The best Windows 8 video apps for tile-loving cord cutters

Video lovers will find a ton of touch-friendly apps available in the Windows Store. We highlight the best—and explain why you might want to skip Windows 8 video apps altogether.

Video you can touch

Every app store has its bleak and early days, when quality apps are rare, buried in heaps of throw-it-against-the-wall-to-see-what-sticks, fart apps, poorly coded abominations, and general dreck. The iTunes App Store had them. The Play Store—formerly Android Market—had them. The Window Store, well, it's dredged in those early days right now—but video apps are a shining star amongst the quagmire.

The modern UI beating at the heart of all Windows 8 and Windows RT apps ensures a similar experience across all of the apps you'll find in the Windows Store, making them simple and clean and designed to run full-screen. For many types of content, this isn’t ideal. For video, it’s perfect.

Here are seven Windows 8 video apps that don't suck. Your mileage shouldn't vary.


A platform without a Netflix app is like a fish without a fishcycle. Fear not, Netflix is available in the Windows Store, and it’s a pretty decent implementation. You can play content in HD where available, and cast and crew names, genre, et cetera are all clickable to find other content with those actors or in those genres. The “Home” screen keeps track of your recently-watched shows so you can resume any of them right where you left off.

Unlike much of the Metro interface, you can’t just start typing to search in the Netflix app. You have to open the Charms bard and select “Search”. You can, however, use the type-to-search feature from the Start screen if you select “Netflix” from the search bar at right.

A Netflix streaming subscription is required, and costs $7.99 per month.

Hulu Plus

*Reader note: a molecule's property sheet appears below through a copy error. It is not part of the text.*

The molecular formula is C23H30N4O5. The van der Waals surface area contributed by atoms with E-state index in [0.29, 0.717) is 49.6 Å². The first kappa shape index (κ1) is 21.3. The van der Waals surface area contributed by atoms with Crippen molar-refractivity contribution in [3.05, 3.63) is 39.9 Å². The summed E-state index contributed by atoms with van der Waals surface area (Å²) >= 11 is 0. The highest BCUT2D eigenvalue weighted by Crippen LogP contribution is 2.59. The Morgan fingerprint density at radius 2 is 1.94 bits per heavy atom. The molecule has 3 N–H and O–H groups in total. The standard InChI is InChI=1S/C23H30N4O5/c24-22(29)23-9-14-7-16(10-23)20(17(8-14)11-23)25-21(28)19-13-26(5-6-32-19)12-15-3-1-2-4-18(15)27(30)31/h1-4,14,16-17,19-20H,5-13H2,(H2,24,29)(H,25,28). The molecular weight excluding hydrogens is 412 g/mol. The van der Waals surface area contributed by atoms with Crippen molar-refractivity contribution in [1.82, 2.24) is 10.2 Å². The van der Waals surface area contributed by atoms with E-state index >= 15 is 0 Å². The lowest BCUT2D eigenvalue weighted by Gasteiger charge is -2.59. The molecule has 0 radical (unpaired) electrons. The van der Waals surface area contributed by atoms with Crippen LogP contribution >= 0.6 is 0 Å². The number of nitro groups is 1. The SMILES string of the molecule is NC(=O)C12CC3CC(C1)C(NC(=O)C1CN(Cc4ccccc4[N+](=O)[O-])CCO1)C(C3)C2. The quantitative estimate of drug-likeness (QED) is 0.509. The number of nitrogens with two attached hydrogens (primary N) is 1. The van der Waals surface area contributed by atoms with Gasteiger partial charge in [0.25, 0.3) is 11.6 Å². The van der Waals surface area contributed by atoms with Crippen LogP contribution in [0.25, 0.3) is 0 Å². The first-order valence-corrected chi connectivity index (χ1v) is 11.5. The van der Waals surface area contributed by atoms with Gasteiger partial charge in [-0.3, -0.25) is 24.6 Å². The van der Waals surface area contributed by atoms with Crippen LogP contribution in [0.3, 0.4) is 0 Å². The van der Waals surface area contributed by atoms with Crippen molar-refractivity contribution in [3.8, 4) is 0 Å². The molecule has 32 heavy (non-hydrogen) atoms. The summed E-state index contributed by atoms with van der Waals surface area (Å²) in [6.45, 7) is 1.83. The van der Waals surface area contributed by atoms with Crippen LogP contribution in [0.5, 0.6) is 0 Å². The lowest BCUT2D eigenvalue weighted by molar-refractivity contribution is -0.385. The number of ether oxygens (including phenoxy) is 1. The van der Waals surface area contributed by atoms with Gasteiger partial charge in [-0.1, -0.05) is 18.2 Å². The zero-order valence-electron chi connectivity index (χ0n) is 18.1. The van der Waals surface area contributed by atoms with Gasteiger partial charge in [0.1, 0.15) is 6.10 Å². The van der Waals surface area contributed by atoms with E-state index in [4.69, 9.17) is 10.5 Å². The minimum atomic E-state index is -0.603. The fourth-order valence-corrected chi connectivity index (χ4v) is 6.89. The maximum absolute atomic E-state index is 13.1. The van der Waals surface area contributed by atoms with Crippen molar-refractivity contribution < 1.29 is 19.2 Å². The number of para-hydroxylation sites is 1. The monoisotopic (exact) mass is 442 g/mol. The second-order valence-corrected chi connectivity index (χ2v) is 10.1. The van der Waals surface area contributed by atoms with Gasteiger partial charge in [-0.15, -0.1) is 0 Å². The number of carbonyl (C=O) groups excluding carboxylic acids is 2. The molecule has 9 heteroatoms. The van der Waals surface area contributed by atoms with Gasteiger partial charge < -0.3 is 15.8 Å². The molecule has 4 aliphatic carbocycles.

Hulu Plus is another popular streaming video service that requires a monthly subscription. Like Netflix, it’s $7.99 per month. In my opinion, the big draw of Hulu Plus is its partnership with the Criterion Collection, giving it a huge catalog of great cinema. However, it also offers many big-name TV shows, frequently putting up new episodes the day after the show airs.

Hulu Plus isn't perfect, though. Its video quality tops out at 720p, the service runs frequent ads, and some of Hulu's content isn’t available in the Windows 8 app. Instead, trying to watch some shows—the Simpsons, for example—launches Hulu in a desktop browser window. (Assuming, of course, that you’re on Windows 8 instead of Windows RT.)

The Video app

The Video app that Microsoft ships with Windows 8 is pretty limited, and its primary function seems to be to try to get you to rent or buy videos and movies. In fact, when you launch it, the phrase “Xbox Video” is the first thing you see.

If you scroll left, you’ll see “My videos.” Your local video files will show up there if you show the app where to look, but there’s no organization and the app displays files even if it can't play them.

On the positive side, it’s dead easy to stream content from this app to your Xbox 360, though playback controls are limited if you’re not playing content you bought from Microsoft.